FIG. 4 a is partial end view based on the embodiment depicted in FIG. 4.
FIG. 5 is a partially exploded perspective view of an embodiment of the spring hanger of the present invention.
FIGS. 6-9 are perspective views of alternative embodiments of the present invention.
FIG. 10 is a perspective view of an embodiment of the spring hanger of the present invention.
FIG. 11 is a cross-section drawn along line 11-11 of FIG. 10.
DETAILED DESCRIPTION OF THE PREFERRED AND OTHER EMBODIMENTS
While the making and using of various embodiments of the present invention are discussed in detail below, it should be appreciated that the present invention provides for inventive concepts capable of being embodied in a variety of specific contexts. The specific embodiments discussed herein are merely illustrative of specific manners in which to make and use the invention and are not to be interpreted as limiting the scope of the instant invention.
FIGS. 1 and 2 depict a portion of a typical prior art trailer suspension system 10. Visible chassis components include a longitudinal beam 12 and a transverse or lateral support member 14, the latter of which intersects beam 12 at approximately a ninety degree (90°) angle. Beam 12 comprises a web 16 and a bottom flange 18. Beam 12 and bottom flange 18 are both substantially horizontal. Attached to bottom flange 18 is a conventional spring hanger 20. Hanger 20 comprises a first plate 22, a second plate 24, and a spring seat 26, and is roughly in the shape of an upside-down U. Corresponding openings 28 are provided in first and second plates 22, 24 for attaching additional suspension components such as radius rods, springs, leaf springs, air-ride suspensions or the like. The outer surface of spring seat 26, away from plates 22, 24, is welded directly to the lower surface of bottom flange 18. Turning to FIG. 2, persons skilled in the art will appreciate that the stresses of the vehicle suspension system are transferred directly to the bottom flange 18 of beam 12, and that failures 30 affecting both the bottom flange 18 and web 16 may occur.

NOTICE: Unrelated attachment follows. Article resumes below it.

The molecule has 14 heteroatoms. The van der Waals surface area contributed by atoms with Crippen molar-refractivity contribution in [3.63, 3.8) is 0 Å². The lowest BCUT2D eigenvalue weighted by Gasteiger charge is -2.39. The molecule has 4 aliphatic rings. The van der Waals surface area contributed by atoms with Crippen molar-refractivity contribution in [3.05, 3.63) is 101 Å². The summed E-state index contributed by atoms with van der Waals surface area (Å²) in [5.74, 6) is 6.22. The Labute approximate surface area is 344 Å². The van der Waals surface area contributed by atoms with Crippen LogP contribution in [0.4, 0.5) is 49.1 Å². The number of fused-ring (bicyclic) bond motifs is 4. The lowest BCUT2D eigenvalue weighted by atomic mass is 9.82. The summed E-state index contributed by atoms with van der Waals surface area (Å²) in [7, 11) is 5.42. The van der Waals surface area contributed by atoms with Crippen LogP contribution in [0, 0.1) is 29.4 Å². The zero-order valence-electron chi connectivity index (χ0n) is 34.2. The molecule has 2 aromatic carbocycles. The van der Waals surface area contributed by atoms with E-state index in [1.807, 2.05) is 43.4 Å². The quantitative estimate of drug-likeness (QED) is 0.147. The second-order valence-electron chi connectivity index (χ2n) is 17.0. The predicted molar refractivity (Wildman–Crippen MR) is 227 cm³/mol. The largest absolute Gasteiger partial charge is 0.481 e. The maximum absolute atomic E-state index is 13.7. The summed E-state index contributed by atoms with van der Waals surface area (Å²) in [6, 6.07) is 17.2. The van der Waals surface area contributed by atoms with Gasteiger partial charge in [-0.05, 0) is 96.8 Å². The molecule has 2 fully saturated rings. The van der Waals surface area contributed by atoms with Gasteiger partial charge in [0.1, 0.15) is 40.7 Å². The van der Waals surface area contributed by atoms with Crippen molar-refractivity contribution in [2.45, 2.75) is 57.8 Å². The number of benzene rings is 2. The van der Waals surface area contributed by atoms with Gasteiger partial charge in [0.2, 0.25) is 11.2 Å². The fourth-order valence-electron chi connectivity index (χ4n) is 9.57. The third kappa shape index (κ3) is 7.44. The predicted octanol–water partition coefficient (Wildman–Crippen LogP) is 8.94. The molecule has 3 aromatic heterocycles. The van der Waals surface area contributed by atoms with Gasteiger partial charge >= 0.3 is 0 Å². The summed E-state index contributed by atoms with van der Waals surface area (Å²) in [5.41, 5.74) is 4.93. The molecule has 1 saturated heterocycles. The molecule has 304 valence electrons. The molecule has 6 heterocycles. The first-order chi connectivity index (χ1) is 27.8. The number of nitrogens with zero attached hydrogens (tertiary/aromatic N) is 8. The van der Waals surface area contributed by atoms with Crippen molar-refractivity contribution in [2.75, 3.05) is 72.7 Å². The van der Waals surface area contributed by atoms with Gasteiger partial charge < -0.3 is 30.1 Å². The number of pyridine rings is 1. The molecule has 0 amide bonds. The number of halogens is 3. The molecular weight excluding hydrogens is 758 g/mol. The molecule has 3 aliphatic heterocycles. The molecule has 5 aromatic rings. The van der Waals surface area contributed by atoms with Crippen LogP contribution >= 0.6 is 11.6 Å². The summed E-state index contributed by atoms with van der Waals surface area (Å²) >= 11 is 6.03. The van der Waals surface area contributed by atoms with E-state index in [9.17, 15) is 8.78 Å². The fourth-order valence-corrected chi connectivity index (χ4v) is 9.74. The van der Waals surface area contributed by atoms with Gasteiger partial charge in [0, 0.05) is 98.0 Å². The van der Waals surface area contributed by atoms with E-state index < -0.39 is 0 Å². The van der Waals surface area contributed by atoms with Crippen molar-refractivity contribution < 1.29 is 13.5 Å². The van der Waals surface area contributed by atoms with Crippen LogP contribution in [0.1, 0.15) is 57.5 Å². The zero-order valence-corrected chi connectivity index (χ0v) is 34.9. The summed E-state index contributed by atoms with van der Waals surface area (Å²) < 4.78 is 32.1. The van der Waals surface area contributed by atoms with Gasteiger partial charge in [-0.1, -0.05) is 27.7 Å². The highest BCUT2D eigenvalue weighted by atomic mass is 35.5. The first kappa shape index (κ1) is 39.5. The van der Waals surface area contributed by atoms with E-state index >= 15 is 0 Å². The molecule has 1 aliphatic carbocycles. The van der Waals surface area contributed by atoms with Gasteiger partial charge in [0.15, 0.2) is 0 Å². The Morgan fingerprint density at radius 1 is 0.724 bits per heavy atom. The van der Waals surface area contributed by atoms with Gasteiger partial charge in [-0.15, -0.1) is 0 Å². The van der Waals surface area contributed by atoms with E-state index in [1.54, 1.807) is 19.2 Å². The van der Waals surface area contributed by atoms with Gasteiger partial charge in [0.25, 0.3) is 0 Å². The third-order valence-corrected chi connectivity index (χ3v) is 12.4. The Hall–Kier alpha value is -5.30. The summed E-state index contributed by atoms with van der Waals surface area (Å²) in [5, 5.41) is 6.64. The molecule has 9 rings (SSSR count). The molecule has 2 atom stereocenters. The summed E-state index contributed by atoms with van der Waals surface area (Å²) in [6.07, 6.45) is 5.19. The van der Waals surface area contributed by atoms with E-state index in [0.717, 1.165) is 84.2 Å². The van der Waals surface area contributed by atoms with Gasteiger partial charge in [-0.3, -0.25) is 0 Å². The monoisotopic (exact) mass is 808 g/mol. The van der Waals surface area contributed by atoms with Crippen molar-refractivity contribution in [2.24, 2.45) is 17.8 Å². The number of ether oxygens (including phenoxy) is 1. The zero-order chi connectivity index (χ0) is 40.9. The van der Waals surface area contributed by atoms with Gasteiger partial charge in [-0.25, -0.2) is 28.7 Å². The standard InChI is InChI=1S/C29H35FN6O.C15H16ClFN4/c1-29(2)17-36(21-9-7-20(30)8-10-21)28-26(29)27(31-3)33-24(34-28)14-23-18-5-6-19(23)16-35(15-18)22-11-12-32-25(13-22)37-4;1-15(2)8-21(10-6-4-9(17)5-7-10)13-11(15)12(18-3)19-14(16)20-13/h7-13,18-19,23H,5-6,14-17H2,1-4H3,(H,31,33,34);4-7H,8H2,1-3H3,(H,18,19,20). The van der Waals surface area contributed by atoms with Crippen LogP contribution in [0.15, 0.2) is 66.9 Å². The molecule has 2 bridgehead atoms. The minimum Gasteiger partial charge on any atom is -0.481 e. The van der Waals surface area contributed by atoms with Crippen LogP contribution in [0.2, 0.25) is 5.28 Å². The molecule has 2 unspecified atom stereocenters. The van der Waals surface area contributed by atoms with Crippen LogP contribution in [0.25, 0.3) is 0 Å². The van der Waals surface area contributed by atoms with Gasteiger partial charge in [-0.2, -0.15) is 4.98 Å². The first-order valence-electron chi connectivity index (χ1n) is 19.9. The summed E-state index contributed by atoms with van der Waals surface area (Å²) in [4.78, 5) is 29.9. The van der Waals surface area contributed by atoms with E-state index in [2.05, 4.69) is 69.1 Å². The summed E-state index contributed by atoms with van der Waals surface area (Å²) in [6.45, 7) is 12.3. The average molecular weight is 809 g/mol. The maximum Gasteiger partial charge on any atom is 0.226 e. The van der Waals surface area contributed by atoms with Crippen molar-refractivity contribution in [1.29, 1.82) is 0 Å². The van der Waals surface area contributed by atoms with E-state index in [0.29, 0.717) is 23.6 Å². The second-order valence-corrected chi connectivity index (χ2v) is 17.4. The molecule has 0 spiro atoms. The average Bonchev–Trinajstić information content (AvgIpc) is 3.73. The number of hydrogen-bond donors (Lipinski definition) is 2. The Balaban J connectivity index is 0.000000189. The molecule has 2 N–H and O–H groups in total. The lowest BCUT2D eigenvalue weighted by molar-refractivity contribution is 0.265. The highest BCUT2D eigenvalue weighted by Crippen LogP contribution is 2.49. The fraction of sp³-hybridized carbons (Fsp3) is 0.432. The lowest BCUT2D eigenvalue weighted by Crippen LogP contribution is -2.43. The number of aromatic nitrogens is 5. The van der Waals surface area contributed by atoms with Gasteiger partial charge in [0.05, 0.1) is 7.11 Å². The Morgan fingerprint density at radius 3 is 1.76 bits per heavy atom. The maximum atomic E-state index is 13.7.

An improved spring hanger 32 is illustrated in FIG. 3. Hanger 32 comprises a bracket having a first plate 34 and a second plate 36 in spaced and substantially parallel relation. Disposed between and secured to first and second plates 34, 36 is spring seat 38. Spring seat 38 is preferably hollow and approximately ½″ in thickness. Hanger 32 may be used in a forward or rearward position about the trailer, although it is particularly well-suited for forward mounts where stresses are highest.
First end 40 of first plate 34 and first end 42 of second plate 36 extend away from spring seat 38 in an upward direction, while second end 44 of first plate 34 and second end 46 of second plate 36 extend away from spring seat 38 in the opposite (or a downward) direction. Hence, first ends 40, 42 may also be referred to as upper ends, while second ends 44, 46 may be referred to as lower ends. Thus, when viewed in side perspective, hanger 32 resembles an H. It will be appreciated that the separation between upper ends 40, 42 need be sufficiently large to fit around and over the bottom flange of the beam to which hanger 32 is to be secured. Lower ends 44, 46 are provided with corresponding openings 48 for attaching additional suspension components such as springs (not shown).
With respect to FIGS. 4 and 4 a, hanger 32 further comprises a pair of weld members 50. Weld members 50 may be separate components or may comprise and be contiguous with the uppermost portions of upper ends 40, 42 of plates 34, 36. Weld members 50, which may in certain embodiments be tubular and hollow, and have a first end 52 and a second end 54. First ends 52 of weld members 50 are welded to web 56 of beam 58 (not shown in FIG. 4) utilizing conventional welding techniques and parameters. The beam 58 comprises a web 56 and a lower flange 60. Persons skilled in the art will appreciate that welding techniques and parameters will vary depending on the materials involved. Also variable are the surface areas to be welded, such as whether the entire perimeter of first end 52 of weld member 50 is welded or a portion thereof. Second ends 54 of weld members 50 extend away from web 56 of beam 58, and correspond spatially with upper ends 40, 42 of plates 34, 36. Hence, first end 52 may also be referred to as the inner end of weld member 50, and second end 54 as the outer end. Where weld members 50 comprise separate components, upper ends 40, 42 of plates 34, 36 are welded directly to weld members 50. The sequence of welds may vary.